Tuesday, July 15, 2008


Hey Michael- Are we in the recovery community doing others a disservice by not talking more about the aspect of a relationship with Christ/or another Higher power?
The elements of 12 step programs point towards a surrender to self and a reliance on a higher power.
How do we effectively talk to others that are lost, without offending an Anti-religious person- but still being real, and honest, and not compromising our faith.
I have realized that struggle of communication with the lost is worth the battle. If I can plant some seeds, and help lead someone toward the peace that I have found- - it is worth any amount of discomfort in my head.

What are your thoughts?

This is really a superb question, (a) because so many of my readers are either in, or on the periphery of, one recovery group or another; and (b) because it is such an an emotionally charged query.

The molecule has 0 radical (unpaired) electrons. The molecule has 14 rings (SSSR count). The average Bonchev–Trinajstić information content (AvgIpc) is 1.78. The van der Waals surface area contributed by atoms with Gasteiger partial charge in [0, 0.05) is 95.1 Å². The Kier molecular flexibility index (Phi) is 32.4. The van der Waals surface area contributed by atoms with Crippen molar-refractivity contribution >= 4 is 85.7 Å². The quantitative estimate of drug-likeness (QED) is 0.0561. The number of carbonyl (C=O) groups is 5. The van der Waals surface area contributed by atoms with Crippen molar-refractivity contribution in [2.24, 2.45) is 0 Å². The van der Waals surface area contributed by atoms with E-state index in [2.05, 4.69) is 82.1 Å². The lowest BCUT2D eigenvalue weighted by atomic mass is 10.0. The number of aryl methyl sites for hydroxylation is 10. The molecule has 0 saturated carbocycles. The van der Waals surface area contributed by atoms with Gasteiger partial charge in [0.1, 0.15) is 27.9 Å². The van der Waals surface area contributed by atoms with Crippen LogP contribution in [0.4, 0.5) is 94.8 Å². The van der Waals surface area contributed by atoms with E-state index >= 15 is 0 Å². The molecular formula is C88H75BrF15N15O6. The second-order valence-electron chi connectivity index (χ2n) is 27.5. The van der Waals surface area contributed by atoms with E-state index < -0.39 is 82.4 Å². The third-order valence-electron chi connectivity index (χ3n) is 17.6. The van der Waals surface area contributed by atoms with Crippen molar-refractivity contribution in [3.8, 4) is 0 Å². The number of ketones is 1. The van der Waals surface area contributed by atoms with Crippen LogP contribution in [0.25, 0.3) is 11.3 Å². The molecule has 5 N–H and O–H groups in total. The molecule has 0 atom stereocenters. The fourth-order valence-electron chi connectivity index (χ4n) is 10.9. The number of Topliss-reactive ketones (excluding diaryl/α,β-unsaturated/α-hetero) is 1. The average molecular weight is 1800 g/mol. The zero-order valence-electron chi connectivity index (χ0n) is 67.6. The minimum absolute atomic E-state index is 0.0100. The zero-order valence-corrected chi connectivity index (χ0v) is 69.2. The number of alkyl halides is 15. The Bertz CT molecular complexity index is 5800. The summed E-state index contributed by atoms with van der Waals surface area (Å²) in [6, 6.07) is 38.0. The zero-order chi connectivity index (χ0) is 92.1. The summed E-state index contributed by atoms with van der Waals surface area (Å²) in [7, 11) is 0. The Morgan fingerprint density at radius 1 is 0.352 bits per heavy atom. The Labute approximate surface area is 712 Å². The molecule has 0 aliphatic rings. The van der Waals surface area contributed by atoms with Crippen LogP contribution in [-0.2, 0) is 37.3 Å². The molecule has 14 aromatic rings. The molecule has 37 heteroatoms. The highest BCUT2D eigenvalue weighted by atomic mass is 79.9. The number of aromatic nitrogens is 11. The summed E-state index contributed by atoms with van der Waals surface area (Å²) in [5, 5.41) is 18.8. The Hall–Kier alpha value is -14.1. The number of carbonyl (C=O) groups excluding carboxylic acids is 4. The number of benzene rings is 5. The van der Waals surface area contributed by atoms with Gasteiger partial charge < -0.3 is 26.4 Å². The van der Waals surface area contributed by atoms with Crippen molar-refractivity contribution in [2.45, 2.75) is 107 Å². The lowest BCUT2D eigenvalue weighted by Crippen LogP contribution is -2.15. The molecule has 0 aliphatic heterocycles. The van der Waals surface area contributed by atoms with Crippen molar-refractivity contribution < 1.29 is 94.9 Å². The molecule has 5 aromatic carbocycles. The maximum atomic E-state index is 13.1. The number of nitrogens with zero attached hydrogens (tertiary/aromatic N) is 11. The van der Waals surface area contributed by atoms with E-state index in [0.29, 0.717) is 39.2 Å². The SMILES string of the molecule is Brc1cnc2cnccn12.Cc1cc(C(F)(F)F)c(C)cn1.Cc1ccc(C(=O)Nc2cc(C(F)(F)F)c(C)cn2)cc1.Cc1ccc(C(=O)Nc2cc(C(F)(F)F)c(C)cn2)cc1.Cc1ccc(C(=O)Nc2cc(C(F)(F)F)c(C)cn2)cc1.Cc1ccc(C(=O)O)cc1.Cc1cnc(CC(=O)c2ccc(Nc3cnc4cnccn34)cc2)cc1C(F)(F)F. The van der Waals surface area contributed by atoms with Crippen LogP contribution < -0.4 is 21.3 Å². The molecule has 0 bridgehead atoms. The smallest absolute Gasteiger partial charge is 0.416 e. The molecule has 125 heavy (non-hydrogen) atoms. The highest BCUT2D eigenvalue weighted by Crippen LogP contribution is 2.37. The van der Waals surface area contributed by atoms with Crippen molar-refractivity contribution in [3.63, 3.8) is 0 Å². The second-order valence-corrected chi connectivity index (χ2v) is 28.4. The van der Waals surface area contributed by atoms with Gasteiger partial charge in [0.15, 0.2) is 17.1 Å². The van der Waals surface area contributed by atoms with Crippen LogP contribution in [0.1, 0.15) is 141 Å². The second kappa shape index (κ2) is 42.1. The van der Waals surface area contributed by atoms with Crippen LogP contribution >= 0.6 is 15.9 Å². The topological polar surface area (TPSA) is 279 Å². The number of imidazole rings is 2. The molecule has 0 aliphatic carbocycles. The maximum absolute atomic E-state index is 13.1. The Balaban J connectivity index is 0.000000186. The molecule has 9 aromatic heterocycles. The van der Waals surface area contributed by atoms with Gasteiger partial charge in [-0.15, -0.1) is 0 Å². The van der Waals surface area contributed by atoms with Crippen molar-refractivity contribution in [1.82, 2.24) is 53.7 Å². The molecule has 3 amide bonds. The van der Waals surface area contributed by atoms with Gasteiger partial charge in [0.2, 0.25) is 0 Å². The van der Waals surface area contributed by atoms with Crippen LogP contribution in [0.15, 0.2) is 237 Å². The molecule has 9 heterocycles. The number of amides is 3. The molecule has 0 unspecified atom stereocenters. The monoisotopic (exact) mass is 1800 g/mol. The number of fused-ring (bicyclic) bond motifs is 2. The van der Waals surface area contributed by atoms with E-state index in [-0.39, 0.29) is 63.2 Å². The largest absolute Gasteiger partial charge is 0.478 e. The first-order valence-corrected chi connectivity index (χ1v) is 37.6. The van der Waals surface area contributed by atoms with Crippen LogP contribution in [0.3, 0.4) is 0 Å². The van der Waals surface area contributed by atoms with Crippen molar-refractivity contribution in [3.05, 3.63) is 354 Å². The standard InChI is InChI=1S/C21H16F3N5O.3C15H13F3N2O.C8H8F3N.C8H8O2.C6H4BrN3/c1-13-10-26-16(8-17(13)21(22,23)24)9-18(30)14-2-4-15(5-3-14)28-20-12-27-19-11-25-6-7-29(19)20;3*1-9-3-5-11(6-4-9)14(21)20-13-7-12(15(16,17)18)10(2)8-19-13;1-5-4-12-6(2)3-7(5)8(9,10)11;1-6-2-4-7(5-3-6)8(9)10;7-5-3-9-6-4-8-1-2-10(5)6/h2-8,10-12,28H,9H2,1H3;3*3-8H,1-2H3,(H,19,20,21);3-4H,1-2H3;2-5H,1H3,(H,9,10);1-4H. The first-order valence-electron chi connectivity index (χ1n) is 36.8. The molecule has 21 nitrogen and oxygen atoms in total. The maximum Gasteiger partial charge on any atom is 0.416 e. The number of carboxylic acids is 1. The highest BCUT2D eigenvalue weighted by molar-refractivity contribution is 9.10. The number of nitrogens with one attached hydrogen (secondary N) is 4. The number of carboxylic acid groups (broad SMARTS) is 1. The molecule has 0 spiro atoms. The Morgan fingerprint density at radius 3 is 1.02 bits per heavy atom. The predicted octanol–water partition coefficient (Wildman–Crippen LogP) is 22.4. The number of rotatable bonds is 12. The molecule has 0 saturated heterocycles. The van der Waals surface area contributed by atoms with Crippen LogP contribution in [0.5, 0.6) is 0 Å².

I would agree that as time has gone on, there has been an undeniable watering down of what is most critical in the path of 12 step recovery. There is no question that the Big Book of Alcoholics Anonymous is NOT a book about abstaining from substances, but a text about awakening to and living a spiritual life. This, naturally begs the question of what it means to be spiritual; in other words, "What is spirituality?" While I do not claim to have a succinct answer (nor do I think that one really exists), I would offer the following definition: Spirituality is the process of connecting one's spirit to its source. From my vantage point, what that source happens to be (or what we believe it to be) is really not of consequence. If one can intuit that there is more to their being than flesh and bones and blood (i.e. something indefinable which makes them uniquely themselves), it would follow that that they have "a spirit." If one has a spirit, than that spirit must come from somewhere. And so, the process of connecting one's spirit to the place from whence it came is the process of spirituality.